Tree Kangaroo silhouette at Atherton Tablelands, Far North Queensland, Australia

Tree Kangaroo silhouette at Atherton Tablelands, Far North Queensland, Australia

How cute is this tree kangaroo? However, the angle of the sun wasn’t in my favour.

High above the tree line, Atherton Tablelands, Far North Queensland, Australia

High above the tree line, Atherton Tablelands, Far North Queensland, Australia

I carefully walked around the bushes and had a colourful view with the sun shining on to his brown fur.

Chubby Tree Kangaroo at Atherton Tablelands, Far North Queensland, Australia

Chubby Tree Kangaroo at Atherton Tablelands, Far North Queensland, Australia

This tree kangaroo was a well fed, even chubby.

Long tail security at Atherton Tablelands, Far North Queensland, Australia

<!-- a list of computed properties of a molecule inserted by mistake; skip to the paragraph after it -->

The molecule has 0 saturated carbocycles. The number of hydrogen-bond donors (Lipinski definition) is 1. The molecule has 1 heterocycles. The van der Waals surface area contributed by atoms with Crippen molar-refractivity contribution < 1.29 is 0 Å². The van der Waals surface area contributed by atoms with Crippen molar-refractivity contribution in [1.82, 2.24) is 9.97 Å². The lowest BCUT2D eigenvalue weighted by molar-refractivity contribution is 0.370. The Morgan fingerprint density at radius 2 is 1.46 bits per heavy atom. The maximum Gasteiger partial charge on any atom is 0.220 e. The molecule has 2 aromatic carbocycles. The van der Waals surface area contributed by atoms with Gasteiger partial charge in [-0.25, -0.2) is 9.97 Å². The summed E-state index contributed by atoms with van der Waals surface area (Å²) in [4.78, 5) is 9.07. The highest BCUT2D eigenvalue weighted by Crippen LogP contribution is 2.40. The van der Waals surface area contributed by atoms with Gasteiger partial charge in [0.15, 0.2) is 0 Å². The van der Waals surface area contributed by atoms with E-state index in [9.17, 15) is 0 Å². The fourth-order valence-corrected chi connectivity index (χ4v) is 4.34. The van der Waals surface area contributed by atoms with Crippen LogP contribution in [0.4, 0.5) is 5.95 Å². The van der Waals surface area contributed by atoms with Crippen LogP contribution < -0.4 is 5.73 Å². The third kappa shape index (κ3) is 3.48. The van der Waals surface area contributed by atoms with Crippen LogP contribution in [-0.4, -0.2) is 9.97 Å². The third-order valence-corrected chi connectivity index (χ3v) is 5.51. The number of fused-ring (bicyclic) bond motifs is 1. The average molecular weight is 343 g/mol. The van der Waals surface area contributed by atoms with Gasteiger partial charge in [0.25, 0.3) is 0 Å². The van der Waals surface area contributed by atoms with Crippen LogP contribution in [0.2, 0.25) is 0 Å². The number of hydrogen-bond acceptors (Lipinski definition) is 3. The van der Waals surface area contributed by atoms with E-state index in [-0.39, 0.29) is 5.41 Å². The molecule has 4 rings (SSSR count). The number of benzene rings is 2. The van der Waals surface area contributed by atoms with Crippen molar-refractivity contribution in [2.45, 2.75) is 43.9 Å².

Long tail security at Atherton Tablelands, Far North Queensland, Australia

His extremely long and strong tail rested on the tree branches, ready to grip just in case of a slip-up.

Don’t worry, be happy, Atherton Tablelands, Far North Queensland, Australia

Don’t worry, be happy, Atherton Tablelands, Far North Queensland, Australia

He seemed not worried about me at all, as he kept scratching his thick fur. 

Shape of a sloth? Atherton Tablelands, Far North Queensland, Australia

Shape of a sloth? Atherton Tablelands, Far North Queensland, Australia

Evolution changed its typical kangaroo appearance, it had more of a resemblance to a sloth, I thought.

Restless tree kangaroo at Atherton Tablelands, Far North Queensland, Australia

Restless tree kangaroo at Atherton Tablelands, Far North Queensland, Australia

His movements were just as fluent, although it seemed a bit restless.

Undecided Tree Kangaroo at Atherton Tablelands, Far North Queensland, Australia

Undecided Tree Kangaroo at Atherton Tablelands, Far North Queensland, Australia

He kept an eye out for me as well, but was undecided on his next move.

Aye captain, Atherton Tablelands, Far North Queensland, Australia

Aye captain, Atherton Tablelands, Far North Queensland, Australia

At times, it looked like a sailor on the high mast, keeping an eye out for danger.